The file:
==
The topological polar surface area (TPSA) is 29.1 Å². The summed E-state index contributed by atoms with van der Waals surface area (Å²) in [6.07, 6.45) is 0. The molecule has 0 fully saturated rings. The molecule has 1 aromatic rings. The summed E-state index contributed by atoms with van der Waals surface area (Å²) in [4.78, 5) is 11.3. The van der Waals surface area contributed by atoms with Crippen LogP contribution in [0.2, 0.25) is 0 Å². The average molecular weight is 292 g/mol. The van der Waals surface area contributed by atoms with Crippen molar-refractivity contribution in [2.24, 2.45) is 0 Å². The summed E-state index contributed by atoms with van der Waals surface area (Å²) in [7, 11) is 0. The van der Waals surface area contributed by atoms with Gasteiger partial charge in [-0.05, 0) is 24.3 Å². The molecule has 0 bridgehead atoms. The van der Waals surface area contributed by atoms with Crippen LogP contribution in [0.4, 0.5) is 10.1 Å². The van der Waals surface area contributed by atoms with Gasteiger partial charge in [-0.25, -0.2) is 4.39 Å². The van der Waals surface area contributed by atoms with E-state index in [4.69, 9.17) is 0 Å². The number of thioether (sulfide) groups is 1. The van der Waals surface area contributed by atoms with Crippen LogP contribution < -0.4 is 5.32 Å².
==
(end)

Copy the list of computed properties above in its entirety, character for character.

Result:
The topological polar surface area (TPSA) is 29.1 Å². The summed E-state index contributed by atoms with van der Waals surface area (Å²) in [6.07, 6.45) is 0. The molecule has 0 fully saturated rings. The molecule has 1 aromatic rings. The summed E-state index contributed by atoms with van der Waals surface area (Å²) in [4.78, 5) is 11.3. The van der Waals surface area contributed by atoms with Crippen LogP contribution in [0.2, 0.25) is 0 Å². The average molecular weight is 292 g/mol. The van der Waals surface area contributed by atoms with Crippen molar-refractivity contribution in [2.24, 2.45) is 0 Å². The summed E-state index contributed by atoms with van der Waals surface area (Å²) in [7, 11) is 0. The van der Waals surface area contributed by atoms with Gasteiger partial charge in [-0.05, 0) is 24.3 Å². The molecule has 0 bridgehead atoms. The van der Waals surface area contributed by atoms with Crippen LogP contribution in [0.4, 0.5) is 10.1 Å². The van der Waals surface area contributed by atoms with Gasteiger partial charge in [-0.25, -0.2) is 4.39 Å². The van der Waals surface area contributed by atoms with E-state index in [4.69, 9.17) is 0 Å². The number of thioether (sulfide) groups is 1. The van der Waals surface area contributed by atoms with Crippen LogP contribution < -0.4 is 5.32 Å².